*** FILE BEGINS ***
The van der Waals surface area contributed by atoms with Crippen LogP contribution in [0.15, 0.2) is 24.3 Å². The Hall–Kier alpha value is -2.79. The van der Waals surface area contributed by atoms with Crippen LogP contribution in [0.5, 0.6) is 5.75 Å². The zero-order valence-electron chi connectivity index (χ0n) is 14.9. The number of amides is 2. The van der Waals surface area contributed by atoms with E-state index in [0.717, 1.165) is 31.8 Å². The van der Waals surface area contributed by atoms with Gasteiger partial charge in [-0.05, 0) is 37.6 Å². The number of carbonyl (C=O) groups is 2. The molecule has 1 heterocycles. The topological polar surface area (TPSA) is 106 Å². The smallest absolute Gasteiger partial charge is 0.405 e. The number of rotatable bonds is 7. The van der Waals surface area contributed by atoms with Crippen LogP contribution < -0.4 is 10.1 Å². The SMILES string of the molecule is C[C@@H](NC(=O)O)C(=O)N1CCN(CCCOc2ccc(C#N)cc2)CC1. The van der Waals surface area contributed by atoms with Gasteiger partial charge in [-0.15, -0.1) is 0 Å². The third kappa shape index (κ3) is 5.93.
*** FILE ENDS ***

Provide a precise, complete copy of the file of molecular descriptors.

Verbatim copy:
The van der Waals surface area contributed by atoms with Crippen LogP contribution in [0.15, 0.2) is 24.3 Å². The Hall–Kier alpha value is -2.79. The van der Waals surface area contributed by atoms with Crippen LogP contribution in [0.5, 0.6) is 5.75 Å². The zero-order valence-electron chi connectivity index (χ0n) is 14.9. The number of amides is 2. The van der Waals surface area contributed by atoms with E-state index in [0.717, 1.165) is 31.8 Å². The van der Waals surface area contributed by atoms with Gasteiger partial charge in [-0.05, 0) is 37.6 Å². The number of carbonyl (C=O) groups is 2. The molecule has 1 heterocycles. The topological polar surface area (TPSA) is 106 Å². The smallest absolute Gasteiger partial charge is 0.405 e. The number of rotatable bonds is 7. The van der Waals surface area contributed by atoms with Crippen LogP contribution < -0.4 is 10.1 Å². The SMILES string of the molecule is C[C@@H](NC(=O)O)C(=O)N1CCN(CCCOc2ccc(C#N)cc2)CC1. The van der Waals surface area contributed by atoms with Gasteiger partial charge in [-0.15, -0.1) is 0 Å². The third kappa shape index (κ3) is 5.93.